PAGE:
Youthquake's use in everyday speech had increased five-fold during 2017.
LONDON | Oxford Dictionaries recognized the power of the millennial generation Friday with its 2017 word of the year: youthquake.
The Oxford English Dictionary defines youthquake as the "series of radical political and cultural upheavals occurring among students and young people in the 1960s".
However, the word was first coined in 1965 by the then Vogue magazine editor Diana Vreeland to describe how youth culture was changing fashion and music.
Predictions of a big victory for Theresa May's Conservative Party before the election were based partly on assumptions that most young people wouldn't vote. The word was a top lookup throughout the year, with several spikes that corresponded to various news reports and events.
Angus Stevenson, Head of Content Development for Oxford Dictionaries, told CNN: "We also felt it struck a more positive note than some of the other words on the shortlist - as Casper said, it's great to have a word we can rally behind". Winners are selected due to their "lasting potential as a word of cultural significance".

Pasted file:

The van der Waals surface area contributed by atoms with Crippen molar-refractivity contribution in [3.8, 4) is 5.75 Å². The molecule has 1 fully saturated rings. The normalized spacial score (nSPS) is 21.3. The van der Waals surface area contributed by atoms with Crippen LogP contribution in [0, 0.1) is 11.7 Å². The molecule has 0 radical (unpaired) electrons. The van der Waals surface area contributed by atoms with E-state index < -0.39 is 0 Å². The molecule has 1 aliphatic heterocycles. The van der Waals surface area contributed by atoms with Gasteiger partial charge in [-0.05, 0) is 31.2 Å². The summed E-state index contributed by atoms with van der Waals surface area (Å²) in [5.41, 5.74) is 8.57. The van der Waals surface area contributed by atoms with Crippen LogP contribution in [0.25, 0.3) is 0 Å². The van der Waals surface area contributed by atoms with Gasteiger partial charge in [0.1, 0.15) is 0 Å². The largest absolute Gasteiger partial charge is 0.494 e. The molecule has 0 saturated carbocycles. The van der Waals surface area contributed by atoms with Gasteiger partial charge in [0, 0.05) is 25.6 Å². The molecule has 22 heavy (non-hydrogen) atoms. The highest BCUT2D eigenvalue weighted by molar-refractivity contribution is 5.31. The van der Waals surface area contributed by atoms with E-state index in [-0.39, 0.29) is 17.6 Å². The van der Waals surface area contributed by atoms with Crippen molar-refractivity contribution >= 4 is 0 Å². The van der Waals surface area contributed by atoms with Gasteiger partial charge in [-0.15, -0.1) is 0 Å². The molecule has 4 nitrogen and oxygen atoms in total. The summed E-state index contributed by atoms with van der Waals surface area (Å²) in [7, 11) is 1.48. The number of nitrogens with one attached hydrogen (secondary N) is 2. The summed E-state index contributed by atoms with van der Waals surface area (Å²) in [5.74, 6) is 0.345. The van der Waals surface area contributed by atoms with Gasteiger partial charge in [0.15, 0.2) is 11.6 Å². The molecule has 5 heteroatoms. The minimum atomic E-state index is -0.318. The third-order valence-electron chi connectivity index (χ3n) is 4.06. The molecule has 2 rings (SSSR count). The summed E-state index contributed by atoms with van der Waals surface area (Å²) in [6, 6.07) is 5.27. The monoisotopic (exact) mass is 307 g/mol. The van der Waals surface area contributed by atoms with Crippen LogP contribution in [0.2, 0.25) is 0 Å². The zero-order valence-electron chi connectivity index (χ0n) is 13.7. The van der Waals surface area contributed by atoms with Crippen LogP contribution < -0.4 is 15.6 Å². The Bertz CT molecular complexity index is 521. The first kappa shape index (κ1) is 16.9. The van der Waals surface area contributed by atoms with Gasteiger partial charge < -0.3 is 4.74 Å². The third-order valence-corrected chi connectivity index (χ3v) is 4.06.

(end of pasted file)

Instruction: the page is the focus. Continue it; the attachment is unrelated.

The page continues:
The word "youthquake" was also used in New Zealand to describe increasing youth engagement in politics there, according to Oxford Dictionaries.
Each year, Oxford University Press tracks how the English language is changing and chooses a word that reflects the annual mood.
"No, it's not an obvious choice". "It's true that it has yet to land firmly on American soil, but strong evidence in the United Kingdom, where it rose to prominence as a descriptor of the impact of the country's young people on its general election, calls it out as a word on the move". "It beat out "antifa", "broflake", newsjacking" and "unicorn", among other finalists in 2017. Oxford Dictionaries states that the political word offers a beacon of hope after a "difficult and divisive year".
Out of the plethora of words suggested and discussed, only nine made it to the final shortlist - before youthquake was crowned Word of the Year.